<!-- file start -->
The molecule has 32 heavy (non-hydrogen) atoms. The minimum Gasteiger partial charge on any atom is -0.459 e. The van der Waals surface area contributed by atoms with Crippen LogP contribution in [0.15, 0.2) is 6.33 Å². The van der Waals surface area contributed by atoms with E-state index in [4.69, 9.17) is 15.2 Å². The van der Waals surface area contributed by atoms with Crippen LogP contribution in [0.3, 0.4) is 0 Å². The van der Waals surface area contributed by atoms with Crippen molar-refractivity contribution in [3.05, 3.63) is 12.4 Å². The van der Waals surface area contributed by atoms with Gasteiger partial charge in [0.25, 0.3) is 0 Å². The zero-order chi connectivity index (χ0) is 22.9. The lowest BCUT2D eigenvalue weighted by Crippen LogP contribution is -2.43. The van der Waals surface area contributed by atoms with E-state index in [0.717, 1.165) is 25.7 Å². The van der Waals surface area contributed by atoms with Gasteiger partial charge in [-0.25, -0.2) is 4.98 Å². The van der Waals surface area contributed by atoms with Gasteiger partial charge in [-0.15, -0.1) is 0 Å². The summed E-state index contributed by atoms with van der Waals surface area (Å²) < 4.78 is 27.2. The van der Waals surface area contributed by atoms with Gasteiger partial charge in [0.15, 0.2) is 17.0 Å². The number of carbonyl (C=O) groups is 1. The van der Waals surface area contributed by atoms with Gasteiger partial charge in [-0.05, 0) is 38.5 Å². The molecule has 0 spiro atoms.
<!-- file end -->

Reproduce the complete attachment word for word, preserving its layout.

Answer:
The molecule has 32 heavy (non-hydrogen) atoms. The minimum Gasteiger partial charge on any atom is -0.459 e. The van der Waals surface area contributed by atoms with Crippen LogP contribution in [0.15, 0.2) is 6.33 Å². The van der Waals surface area contributed by atoms with E-state index in [4.69, 9.17) is 15.2 Å². The van der Waals surface area contributed by atoms with Crippen LogP contribution in [0.3, 0.4) is 0 Å². The van der Waals surface area contributed by atoms with Crippen molar-refractivity contribution in [3.05, 3.63) is 12.4 Å². The van der Waals surface area contributed by atoms with Gasteiger partial charge in [0.25, 0.3) is 0 Å². The zero-order chi connectivity index (χ0) is 22.9. The lowest BCUT2D eigenvalue weighted by Crippen LogP contribution is -2.43. The van der Waals surface area contributed by atoms with E-state index in [0.717, 1.165) is 25.7 Å². The van der Waals surface area contributed by atoms with Gasteiger partial charge in [-0.25, -0.2) is 4.98 Å². The van der Waals surface area contributed by atoms with Gasteiger partial charge in [-0.15, -0.1) is 0 Å². The summed E-state index contributed by atoms with van der Waals surface area (Å²) < 4.78 is 27.2. The van der Waals surface area contributed by atoms with Gasteiger partial charge in [0.15, 0.2) is 17.0 Å². The number of carbonyl (C=O) groups is 1. The van der Waals surface area contributed by atoms with Gasteiger partial charge in [-0.05, 0) is 38.5 Å². The molecule has 0 spiro atoms.